• The behaviour between the two attachDevice is not the same, one has a side-effect (device.setName(deviceName)) and the other not
  • The side-effect in itself who often lead to subtle bugs because you alter an object who's coming from an outside scope

Code:

public void attachDevice(Device device)
{
    preAttachDevice();
    postAttachDevice();      
}

public void attachDevice(Device device, String deviceName)
{
    preAttachDevice();
    device.setName(deviceName);
    genericDeviceMap.put(deviceName, device);
    postAttachDevice();
}

private void preAttachDevice()
{
    ...
}

private void postAttachDevice()
{
    ...
}

Solution 3 (remove method)

My favorite, but the hardest. Ask yourself if you really need these two methods ? Does it make really sense to be able to call attachDevice either with a name or not ? Shouldn't you be able to say that attachDevice must be called with a name ?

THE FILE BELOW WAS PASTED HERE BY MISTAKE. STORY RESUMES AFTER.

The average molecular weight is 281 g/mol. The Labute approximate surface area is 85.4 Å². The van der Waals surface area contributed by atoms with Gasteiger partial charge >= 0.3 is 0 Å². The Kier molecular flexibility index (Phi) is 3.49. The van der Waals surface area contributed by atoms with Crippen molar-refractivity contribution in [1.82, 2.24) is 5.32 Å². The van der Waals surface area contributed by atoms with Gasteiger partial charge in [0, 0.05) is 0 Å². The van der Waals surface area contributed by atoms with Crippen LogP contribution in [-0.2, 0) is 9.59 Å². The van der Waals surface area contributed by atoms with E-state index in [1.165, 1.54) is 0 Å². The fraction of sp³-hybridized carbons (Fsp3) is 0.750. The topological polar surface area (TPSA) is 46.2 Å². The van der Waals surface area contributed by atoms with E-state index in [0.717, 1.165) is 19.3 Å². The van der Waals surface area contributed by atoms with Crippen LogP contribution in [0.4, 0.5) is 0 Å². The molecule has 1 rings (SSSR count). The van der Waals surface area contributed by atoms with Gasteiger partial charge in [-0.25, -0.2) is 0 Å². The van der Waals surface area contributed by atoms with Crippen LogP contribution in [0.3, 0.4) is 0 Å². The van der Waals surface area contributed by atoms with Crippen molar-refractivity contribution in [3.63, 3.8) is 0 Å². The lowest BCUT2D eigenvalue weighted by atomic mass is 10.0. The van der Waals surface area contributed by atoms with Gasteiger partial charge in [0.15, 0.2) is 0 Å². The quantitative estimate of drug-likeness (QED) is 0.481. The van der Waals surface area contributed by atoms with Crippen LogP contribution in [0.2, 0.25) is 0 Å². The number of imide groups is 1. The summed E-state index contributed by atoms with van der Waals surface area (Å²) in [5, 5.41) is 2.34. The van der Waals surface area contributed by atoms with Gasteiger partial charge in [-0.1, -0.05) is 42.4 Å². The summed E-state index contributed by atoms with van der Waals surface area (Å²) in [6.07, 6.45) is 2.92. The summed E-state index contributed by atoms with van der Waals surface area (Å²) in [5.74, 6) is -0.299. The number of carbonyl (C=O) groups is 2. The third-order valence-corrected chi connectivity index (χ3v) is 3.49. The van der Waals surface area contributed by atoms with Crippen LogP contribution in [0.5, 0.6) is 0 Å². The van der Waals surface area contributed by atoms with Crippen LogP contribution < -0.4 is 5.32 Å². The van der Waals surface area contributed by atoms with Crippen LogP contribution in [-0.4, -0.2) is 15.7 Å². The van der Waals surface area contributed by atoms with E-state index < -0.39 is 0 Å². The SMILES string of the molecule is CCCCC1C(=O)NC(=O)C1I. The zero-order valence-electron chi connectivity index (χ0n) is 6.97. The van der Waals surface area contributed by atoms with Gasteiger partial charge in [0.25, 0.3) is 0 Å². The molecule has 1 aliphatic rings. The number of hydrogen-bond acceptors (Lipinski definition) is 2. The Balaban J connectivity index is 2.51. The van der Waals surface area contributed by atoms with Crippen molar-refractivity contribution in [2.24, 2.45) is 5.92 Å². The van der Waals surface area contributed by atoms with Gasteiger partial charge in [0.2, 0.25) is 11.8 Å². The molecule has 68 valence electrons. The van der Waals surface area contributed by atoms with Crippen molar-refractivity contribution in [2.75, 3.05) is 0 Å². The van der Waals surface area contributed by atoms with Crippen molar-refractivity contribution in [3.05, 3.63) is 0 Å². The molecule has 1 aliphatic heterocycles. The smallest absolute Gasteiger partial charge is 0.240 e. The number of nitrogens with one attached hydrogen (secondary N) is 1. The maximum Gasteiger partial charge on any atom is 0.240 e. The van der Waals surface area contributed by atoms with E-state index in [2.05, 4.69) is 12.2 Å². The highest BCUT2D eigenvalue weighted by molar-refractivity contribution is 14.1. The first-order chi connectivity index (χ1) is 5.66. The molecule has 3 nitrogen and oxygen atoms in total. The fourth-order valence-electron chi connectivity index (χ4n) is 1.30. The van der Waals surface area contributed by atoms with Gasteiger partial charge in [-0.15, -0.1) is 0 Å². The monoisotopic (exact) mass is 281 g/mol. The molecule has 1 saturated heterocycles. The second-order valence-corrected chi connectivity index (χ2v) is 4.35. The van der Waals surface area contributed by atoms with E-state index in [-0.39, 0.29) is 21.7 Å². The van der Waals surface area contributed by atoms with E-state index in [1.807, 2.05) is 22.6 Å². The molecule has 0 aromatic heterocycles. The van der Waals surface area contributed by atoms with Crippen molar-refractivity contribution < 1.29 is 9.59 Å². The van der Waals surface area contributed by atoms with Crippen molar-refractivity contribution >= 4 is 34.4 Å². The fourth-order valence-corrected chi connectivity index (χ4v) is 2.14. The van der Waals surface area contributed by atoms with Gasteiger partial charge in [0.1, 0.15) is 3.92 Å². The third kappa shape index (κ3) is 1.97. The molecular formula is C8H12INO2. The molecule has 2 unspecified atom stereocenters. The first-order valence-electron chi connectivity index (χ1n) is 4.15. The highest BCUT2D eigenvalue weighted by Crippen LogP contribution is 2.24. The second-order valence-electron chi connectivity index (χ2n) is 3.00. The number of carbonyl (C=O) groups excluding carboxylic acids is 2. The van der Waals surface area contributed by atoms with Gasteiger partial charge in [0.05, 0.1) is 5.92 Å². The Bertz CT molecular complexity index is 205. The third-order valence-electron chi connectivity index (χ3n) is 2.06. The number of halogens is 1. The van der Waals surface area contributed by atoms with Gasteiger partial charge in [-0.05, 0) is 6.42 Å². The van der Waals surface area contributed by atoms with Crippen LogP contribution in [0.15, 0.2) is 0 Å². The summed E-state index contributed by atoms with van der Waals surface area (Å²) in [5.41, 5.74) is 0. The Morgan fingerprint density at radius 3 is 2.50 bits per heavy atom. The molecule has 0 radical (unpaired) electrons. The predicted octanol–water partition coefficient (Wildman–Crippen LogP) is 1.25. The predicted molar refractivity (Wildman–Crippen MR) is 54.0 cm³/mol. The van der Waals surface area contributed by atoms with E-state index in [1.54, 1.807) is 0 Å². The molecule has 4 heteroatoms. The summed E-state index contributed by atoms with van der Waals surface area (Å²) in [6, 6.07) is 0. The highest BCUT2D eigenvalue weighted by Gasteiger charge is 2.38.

In this case the code is simplified to only one method

public void attachDevice(Device device, String deviceName)
{
    ..
    device.setName(deviceName);
    genericDeviceMap.put(deviceName, device);
    ..
}

Or on the other hand, do you really need to maintain a Map of devices and devices names and set the device's name ? If not, you can get rid of the second method and only keep the first one.

public void attachDevice(Device device)
{
    ...
    ...     
}
  • @Spotted, I know using null would be awkward thing, but the app has been designed such way to make things bit complicated. I'll pick up the 1st approach as solution for the current scenario. Thank you very much. – S.K. Venkat Jul 11 '16 at 13:32
4